This paper is organized as follows. In section II, we state the WK equation for dipolar BECs, which is the basic equation of our present model. In section III, we derive the kinetic dispersion relation of elementary excitations in the medium. These excitations are phonon modes of the dipolar quantum fluid. As particular cases, we consider typical configurations, in three (3D) and in quasi two (2D) dimensions. The 3D case contains unstable regions in the range of large wavenumbers, and the quasi-2D case shows the occurrence of a roton-maxon pair (19). In section IV, the kinetic non-dissipative damping of the phonon modes, also known as Landau damping, will be considered. We discuss the cases of a finite temperate BEC, and show that the dipolar interactions modify the Landau damping rate, in both the 3D and quasi-2D configurations. Both quantum and quasi-classical regimes are considered. We also discuss the possible occurrence of kinetic two-stream instabilities and their relation with the fluid instability studied by (20). We show that Landau damping can still exist for condensates with a finite size, even at zero-temperature. Finite dimensions imply the existence of an residual temperature, as a consequence of the uncertainty principle. This residual temperature is usually very small, but could eventually become relevant near a roton minimum, when the phase velocity approaches zero. Our discussion of Landau damping is based on of the linearized kinetic equation, and uses the standard perturbative procedure. But, in order to be complete, we discuss in section V, the limits of validity of the linear Landau regime. This discussion includes the main processes that could occur in the nonlinear regime, namely atom trapping and atom diffusion. The atom trapping is a consequence of finite amplitude oscillations, and relies on the possible existence of trapped quantum states. As for atom diffusion, it could occur in the centre-of-mass velocity space due to the presence of a broad spectrum of excitations. Finally, in section VI, we state some conclusions.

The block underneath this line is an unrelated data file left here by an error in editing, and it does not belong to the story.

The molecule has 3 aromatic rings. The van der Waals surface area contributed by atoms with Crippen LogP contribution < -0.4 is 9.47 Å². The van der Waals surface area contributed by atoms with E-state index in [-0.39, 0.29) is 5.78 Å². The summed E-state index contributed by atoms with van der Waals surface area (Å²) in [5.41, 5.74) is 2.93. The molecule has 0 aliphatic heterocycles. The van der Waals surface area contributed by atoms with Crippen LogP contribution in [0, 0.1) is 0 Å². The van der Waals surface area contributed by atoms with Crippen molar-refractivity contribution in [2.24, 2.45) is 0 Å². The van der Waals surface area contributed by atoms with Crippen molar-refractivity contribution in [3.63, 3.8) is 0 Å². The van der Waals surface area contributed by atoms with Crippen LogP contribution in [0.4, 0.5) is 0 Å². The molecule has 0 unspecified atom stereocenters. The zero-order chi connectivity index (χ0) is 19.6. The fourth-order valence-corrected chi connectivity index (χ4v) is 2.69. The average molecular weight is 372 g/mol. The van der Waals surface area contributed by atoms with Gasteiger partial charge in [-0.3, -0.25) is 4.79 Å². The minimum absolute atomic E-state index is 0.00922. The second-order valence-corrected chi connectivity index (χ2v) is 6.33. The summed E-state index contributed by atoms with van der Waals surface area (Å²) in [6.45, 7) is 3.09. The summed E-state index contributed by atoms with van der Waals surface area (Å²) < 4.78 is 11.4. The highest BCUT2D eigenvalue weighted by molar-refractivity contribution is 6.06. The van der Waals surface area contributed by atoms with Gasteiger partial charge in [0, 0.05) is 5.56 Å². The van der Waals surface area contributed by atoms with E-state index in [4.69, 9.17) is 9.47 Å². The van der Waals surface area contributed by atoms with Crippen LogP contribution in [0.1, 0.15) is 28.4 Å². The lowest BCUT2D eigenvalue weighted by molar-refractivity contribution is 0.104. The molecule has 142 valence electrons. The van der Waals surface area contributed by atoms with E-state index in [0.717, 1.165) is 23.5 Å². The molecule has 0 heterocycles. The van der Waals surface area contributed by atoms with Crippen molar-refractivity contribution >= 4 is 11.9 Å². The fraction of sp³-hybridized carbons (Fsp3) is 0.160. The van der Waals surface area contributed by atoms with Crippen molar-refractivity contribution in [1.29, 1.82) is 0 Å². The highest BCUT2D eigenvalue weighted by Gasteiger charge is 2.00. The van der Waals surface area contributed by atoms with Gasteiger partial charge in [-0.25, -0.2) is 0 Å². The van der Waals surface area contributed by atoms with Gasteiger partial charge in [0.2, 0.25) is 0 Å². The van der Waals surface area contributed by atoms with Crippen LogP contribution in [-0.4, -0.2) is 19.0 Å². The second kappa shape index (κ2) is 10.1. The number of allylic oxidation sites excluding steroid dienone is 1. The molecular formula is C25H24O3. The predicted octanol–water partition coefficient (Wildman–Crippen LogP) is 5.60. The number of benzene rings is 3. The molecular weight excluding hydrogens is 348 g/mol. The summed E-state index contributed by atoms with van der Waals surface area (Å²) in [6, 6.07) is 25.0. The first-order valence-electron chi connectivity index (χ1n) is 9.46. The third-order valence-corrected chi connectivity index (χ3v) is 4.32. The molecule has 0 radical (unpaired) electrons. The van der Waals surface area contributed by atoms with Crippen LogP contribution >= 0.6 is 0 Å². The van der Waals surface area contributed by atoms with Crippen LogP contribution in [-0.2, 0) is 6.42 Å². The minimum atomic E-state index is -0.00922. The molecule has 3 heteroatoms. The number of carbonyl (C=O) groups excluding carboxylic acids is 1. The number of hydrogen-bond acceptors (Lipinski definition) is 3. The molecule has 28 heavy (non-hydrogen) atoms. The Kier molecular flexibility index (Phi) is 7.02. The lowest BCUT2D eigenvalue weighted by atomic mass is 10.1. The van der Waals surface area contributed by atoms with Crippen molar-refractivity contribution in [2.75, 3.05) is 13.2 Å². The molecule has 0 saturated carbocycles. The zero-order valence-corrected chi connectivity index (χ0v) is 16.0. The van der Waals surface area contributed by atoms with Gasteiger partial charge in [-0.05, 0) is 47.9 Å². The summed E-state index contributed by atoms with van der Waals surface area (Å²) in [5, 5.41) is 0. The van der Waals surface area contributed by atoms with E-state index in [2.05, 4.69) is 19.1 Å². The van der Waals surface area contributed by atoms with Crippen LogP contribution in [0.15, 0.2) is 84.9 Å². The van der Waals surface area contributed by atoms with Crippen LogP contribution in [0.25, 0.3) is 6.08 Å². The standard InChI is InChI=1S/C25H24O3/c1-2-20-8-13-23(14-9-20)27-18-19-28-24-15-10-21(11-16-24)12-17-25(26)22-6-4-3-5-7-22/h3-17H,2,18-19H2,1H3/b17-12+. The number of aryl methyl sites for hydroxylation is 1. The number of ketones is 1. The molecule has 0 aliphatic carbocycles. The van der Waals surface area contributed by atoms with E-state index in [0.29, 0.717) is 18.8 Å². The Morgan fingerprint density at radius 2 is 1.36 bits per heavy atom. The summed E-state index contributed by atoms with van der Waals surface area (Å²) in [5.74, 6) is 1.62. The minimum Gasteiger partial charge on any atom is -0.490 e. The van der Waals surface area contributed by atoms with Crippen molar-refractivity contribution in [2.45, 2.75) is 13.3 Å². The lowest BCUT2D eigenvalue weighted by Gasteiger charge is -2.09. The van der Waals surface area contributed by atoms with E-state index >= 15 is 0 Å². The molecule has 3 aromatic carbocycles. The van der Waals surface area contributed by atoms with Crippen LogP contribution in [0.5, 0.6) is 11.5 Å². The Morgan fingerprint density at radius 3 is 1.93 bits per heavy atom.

Ii Wave-kinetic equation

We consider a dipolar condensate, as described by a modified GP equation of the form


where is the condensate order parameter, describing its ground state, and is the usual GP Hamiltonian as determined by


Here is the confining potential, and is the usual coupling constant describing short-range atomic collisions at zero energy, and the scattering length. The Hamiltonian in eq. (1) describes three additional effects and can be written as